As a little boy, Philip Kaplan, the serial entrepreneur long known as Pud, was “force fed” Ritalin. Kaplan says this with a laugh, but even today, the 35-year-old admits to having trouble focusing for too long on any one thing. “My wife says I’m like a kitten with a ball of yarn,” he shrugs.
Kaplan’s attraction to the next shiny new thing has led him to start dozens of companies in his lifetime, including F*ckedCompany, which famously chronicled dot.com busts and saw 5 million monthly unique visitors at its peak a decade ago; AdBrite, the advertising sales and services network; and Blippy, a controversial social network that asks users to share their credit card and online purchases.
But Kaplan’s corporate creativity has also taken a toll. He left AdBrite in 2008 after “launching 10 businesses” within the company. “There were 125 employees at the time. No one knew who was doing what. I realized I was creating a lot of chaos.” (Kaplan remains the single biggest individual shareholder of AdBrite, which has raised $35 million, largely from Sequoia Capital.)
Over a lunch of shrimp burritos in San Francisco’s Noe Valley neighborhood yesterday, Kaplan revealed for the first time that he has also left Blippy, which last year raised nearly $13 million from investors, most of whom piled into the company before it even launched.
“I mainly worked on Blippy for about a year, but I purposely didn’t have a title,” Kaplan told me. Pushing his blue plastic glasses frames up the bridge of his nose, he said that he’d always “just wanted to float around the office and help where needed, but now I’m less active, though I’m in the office from time to time and I’m still Blippy’s biggest angel investor.”
Kaplan maintains that Blippy is “doing really well,” having moved away from simply recording what people purchase to inviting them to review the products they acquire. “It’s doing better than most people could do. But it hasn’t, like, exploded into something huge yet.”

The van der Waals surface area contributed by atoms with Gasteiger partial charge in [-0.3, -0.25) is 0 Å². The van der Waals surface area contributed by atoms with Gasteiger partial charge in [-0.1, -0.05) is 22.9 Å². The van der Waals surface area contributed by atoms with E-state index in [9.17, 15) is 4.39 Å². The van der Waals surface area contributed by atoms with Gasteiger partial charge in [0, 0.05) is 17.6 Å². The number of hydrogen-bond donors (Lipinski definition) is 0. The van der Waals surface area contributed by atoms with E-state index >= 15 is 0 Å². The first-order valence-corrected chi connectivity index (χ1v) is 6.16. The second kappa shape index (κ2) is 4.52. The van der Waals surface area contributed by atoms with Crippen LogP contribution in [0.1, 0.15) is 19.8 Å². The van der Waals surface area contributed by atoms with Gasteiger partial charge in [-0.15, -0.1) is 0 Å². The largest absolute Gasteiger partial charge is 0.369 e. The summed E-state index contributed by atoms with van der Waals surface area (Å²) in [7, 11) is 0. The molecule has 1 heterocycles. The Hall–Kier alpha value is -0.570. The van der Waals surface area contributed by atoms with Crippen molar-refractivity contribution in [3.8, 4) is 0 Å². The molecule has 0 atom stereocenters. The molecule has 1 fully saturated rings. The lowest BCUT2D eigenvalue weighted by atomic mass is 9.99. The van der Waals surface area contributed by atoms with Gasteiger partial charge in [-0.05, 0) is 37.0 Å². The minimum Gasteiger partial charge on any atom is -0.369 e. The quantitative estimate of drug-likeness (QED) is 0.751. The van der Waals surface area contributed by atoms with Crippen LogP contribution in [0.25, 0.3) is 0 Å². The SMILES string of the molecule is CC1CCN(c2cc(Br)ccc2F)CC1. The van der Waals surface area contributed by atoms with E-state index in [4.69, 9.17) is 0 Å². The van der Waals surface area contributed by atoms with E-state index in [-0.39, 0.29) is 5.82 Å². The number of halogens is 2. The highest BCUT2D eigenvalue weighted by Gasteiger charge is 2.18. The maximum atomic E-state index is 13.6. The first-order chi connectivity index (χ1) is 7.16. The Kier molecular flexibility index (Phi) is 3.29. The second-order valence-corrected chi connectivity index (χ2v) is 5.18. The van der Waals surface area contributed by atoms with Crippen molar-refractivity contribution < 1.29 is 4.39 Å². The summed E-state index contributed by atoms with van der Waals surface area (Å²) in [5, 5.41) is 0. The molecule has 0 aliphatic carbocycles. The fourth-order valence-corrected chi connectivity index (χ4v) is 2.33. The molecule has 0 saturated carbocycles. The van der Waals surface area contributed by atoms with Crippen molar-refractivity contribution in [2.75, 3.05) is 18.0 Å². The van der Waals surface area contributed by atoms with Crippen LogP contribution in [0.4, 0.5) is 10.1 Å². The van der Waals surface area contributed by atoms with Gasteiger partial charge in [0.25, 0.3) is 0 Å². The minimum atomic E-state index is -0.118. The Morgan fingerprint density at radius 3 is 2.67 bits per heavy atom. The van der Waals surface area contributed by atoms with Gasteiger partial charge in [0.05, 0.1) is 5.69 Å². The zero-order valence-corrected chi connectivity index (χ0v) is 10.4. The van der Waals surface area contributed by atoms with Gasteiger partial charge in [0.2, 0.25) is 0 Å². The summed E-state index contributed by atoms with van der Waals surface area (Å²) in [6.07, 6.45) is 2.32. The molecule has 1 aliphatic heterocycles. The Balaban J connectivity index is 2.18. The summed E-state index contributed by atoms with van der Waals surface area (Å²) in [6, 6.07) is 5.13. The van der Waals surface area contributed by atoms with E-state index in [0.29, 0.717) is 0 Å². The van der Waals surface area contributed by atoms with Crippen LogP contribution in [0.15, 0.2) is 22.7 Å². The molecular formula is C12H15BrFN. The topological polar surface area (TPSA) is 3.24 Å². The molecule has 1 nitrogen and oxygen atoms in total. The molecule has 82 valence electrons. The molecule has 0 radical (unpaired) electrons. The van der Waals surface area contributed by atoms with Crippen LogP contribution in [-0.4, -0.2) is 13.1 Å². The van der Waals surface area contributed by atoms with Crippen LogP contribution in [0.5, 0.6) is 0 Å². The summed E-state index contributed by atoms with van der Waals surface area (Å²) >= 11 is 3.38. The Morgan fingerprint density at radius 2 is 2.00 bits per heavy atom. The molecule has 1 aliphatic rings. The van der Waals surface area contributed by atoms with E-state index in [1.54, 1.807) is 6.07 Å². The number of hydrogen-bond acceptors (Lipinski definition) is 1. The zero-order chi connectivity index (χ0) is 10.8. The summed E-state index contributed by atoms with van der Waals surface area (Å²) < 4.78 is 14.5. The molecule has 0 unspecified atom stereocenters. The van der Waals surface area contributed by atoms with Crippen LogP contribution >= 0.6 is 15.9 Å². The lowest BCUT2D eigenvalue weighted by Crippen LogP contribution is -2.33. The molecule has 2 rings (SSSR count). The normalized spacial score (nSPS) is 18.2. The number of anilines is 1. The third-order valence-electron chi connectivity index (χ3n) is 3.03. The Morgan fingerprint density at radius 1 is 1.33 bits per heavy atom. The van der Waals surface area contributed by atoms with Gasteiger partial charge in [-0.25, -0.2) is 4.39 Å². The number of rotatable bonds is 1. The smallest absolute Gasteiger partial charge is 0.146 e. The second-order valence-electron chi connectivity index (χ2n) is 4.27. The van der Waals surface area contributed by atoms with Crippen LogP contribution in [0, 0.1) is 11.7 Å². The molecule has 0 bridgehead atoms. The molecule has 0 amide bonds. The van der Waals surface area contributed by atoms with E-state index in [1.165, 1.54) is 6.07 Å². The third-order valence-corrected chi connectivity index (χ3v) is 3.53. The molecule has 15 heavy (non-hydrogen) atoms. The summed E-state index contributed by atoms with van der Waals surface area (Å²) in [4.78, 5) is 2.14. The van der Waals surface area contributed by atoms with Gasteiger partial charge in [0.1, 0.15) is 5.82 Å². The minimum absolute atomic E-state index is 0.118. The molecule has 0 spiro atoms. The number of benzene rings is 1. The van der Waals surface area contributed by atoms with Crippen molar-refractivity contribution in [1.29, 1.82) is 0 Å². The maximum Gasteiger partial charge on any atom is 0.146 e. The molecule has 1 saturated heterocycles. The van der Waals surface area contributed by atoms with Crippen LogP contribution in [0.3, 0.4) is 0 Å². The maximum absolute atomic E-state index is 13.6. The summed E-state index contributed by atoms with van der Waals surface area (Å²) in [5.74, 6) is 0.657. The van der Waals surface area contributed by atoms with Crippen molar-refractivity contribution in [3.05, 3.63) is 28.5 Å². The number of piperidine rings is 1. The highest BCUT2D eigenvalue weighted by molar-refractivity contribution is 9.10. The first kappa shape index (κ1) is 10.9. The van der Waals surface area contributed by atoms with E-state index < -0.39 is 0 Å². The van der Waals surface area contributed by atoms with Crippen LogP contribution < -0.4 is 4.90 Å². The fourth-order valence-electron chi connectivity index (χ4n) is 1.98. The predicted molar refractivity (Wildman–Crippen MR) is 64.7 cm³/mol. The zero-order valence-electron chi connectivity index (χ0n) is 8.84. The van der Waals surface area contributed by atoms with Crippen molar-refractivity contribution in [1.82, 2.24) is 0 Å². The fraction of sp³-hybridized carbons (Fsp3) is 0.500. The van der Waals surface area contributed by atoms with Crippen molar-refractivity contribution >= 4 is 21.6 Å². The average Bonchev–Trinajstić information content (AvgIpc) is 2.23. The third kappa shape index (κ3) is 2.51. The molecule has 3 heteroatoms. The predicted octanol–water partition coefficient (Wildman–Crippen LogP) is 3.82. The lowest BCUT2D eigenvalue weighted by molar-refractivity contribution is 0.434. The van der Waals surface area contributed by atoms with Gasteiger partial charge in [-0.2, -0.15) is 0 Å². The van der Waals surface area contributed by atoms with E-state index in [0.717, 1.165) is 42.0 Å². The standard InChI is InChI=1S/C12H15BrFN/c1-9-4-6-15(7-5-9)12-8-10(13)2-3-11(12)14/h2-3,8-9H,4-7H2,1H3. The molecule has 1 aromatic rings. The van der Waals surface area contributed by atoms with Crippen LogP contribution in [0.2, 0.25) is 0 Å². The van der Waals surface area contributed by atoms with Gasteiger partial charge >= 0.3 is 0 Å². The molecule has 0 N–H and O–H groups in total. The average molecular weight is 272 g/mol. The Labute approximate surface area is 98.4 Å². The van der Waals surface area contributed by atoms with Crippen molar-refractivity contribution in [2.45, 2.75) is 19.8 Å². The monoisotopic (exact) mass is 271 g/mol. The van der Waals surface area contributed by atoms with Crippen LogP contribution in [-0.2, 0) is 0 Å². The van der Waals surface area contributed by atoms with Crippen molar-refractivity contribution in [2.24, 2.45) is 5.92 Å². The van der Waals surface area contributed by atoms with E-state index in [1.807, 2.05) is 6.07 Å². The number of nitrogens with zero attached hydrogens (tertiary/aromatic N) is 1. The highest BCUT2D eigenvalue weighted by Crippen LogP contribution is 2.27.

It’s hard to say whether Kaplan will notice if Blippy ever takes off. Though he says he’s happy to be free of any corporate responsibilities – “it’s only the second time since I was 13 that I don’t have a job” – Kaplan confesses that he’s running a mind-boggling 20 to 30 businesses right now. One of them is the free email newsletter service TinyLetter, which Kaplan calls “one of my favorite things I’ve ever done.” In fact, he thought the company could potentially “take off really big. But it turns out that not many people need to do newsletters.”
Kaplan also recently resuscitated MoBog, a predecessor to Instagram that he founded in 2003 but killed soon after. (“It had a Chatroulette problem, if you know what I mean,” he says, referring to the social networking site that randomly connected strangers from around the world via their Webcams — many of them looking to expose more than their personalities.)
Meanwhile, Kaplan has been developing “little silly” iPhone applications that “are me, making art, just to put it out there and learn how the whole process works.” He speaks excitedly about one in-process application that centers on social networking and that “could, in theory, get big. But who knows.”
“A lot of what I do is sort of put things out there and see if they take off,” said Kaplan as he headed out of the taqueria to program some more from his home.
“[Beyond the companies I’m running] are another 50 that I’ve shut down. Sometimes, if something makes $50,000 a year, that’s cool. It just does its thing and makes people happy. But if a company [were] to go crazy like F*ckedCompany or AdBrite, I’d probably move everything off the table.”